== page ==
The debate in Washington, D.C. over the future of AM radio in new car models is heating up.
Currently, broadcast radio is the most popular source of in-car entertainment, and 40% of all radio listening is done in cars. 41% of radio listeners prefer country music, second only to rock and alternative music.
In recent years, some electric models have dropped AM radio. But when Ford announced in March plans to phase out AM radio in most of its new and updated internal combustion engine models, including the 2024 Ford Mustang, it caught the attention of many lawmakers on Capital Hill.
In addition to being home to the top classic country stations in the United States, AM radio plays a critical community and public safety role for many small towns and remote rural areas across the country.
Federal Communications Commission chairwoman Jessica Rosenworcel released a statement that said, “There is a clear public safety imperative here. Having AM radio available in our cars means we always have access to emergency alerts and key warnings while we are out on the road. Updating transportation should not mean sacrificing access to what can be lifesaving information. We stand ready to provide any necessary support and expertise to the Department of Transportation and Government Accountability Office as they may need.”
In response, Senator Markey was Senator Ted Cruz (R-TX), as well as House Representatives Josh Gottheimer (NJ-5), Tom Kean Jr. (NJ-7), Rob Menendez (NJ-8), Bruce Westerman (AR-4), and Marie Gluesenkamp Perez (WA-3) introduced the AM Radio for Every Vehicle Act of 2023.
The bipartisan, bicameral AM for Every Vehicle Act will:
- Direct the National Highway Traffic Safety Administration (NHTSA) to issue a rule that requires automakers to maintain AM broadcast radio in their vehicles without a separate or additional payment, fee, or surcharge;
- Require any automaker that sells vehicles without access to AM broadcast radio before the effective date of the NHTSA rule to clearly disclose to consumers that the vehicle lacks access to AM broadcast radio; and,
- Direct the Government Accountability Office to study whether alternative communication systems could fully replicate the reach and effectiveness of AM broadcast radio for alerting the public to emergencies.
“As more and more Americans adopt electric vehicles, we must ensure that they are equipped with AM radio. AM radio is—and will remain—an essential communications channel for emergency alerts and for disseminating news and other important information to residents of our district and communities across our country. I am proud to co-lead this bipartisan legislation which would ensure EVs continue to be equipped with this basic but critical capability,” said Rep. Bob Menendez (D-N.J.), another co-sponsor.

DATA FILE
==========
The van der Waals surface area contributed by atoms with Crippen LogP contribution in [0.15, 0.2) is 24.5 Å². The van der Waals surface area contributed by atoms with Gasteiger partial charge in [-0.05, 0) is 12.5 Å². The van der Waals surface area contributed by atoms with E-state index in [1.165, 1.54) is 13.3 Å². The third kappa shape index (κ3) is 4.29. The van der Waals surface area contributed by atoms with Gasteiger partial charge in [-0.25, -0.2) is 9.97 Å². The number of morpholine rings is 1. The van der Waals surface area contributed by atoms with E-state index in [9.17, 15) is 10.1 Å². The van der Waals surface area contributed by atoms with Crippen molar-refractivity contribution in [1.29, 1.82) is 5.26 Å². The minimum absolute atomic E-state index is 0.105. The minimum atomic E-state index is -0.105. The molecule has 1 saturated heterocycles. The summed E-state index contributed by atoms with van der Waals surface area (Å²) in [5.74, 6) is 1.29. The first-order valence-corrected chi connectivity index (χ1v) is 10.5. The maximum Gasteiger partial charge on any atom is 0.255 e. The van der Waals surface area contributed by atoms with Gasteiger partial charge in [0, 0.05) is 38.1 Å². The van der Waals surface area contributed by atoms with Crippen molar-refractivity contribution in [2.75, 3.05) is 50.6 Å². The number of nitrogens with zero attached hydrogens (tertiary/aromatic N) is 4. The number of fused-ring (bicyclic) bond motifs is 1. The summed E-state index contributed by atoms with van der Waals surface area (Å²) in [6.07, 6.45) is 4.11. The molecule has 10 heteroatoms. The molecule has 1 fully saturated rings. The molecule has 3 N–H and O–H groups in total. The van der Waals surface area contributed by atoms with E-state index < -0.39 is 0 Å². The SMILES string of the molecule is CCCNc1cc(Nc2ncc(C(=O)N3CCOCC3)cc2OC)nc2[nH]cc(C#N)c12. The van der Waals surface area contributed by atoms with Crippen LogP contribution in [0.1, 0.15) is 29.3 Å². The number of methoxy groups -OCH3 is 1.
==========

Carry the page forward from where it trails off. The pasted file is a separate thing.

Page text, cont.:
Car manufacturers claim that electromagnetic interference from electric engines causes static on the AM spectrum.
“Specifically, electric vehicle drivetrains produce electromagnetic waves that interfere with the frequency of AM radio signals, which operate at a similar wavelength to the electric drivetrain,” Tesla said in a statement. “The resulting electromagnetic interference impacts the strength of the AM broadcast signal, causing severe disruption to AM radio transmission that makes the signal reception unstable and unusable.”
After seeing the public support for AM radio, Ford CEO Jim Farley said that the automaker is reversing its plan to remove AM radio from electric and gasoline-operated vehicles in 2024.
Farley, in a post on his LinkedIn professional page and a tweet on Twitter, said:
“After speaking with policy leaders about the importance of AM broadcast radio as a part of the emergency alert system, we’ve decided to include it on all 2024 Ford & Lincoln vehicles. For any owners of Ford EVs without AM broadcast capability, we’ll offer a software update. Customers can currently listen to AM radio content in a variety of ways in our vehicles — including via streaming — and we will continue to innovate to deliver even better in-vehicle entertainment and emergency notification options in the future. Thanks to our product development and manufacturing teams for their quick response to make this change for our customers.”
Still, many in Congress would like to see more EV manufacturers follow Ford’s leadership.
“I would think that if Elon Musk has enough money to buy Twitter and send rockets to space, he can afford to include AM radio in his Teslas. Instead, Elon Musk and Tesla and other car manufacturers are putting public safety and emergency response at risk,” said Representative Josh Gottheimer (D-N.J.), one of the co-sponsors of the legislation.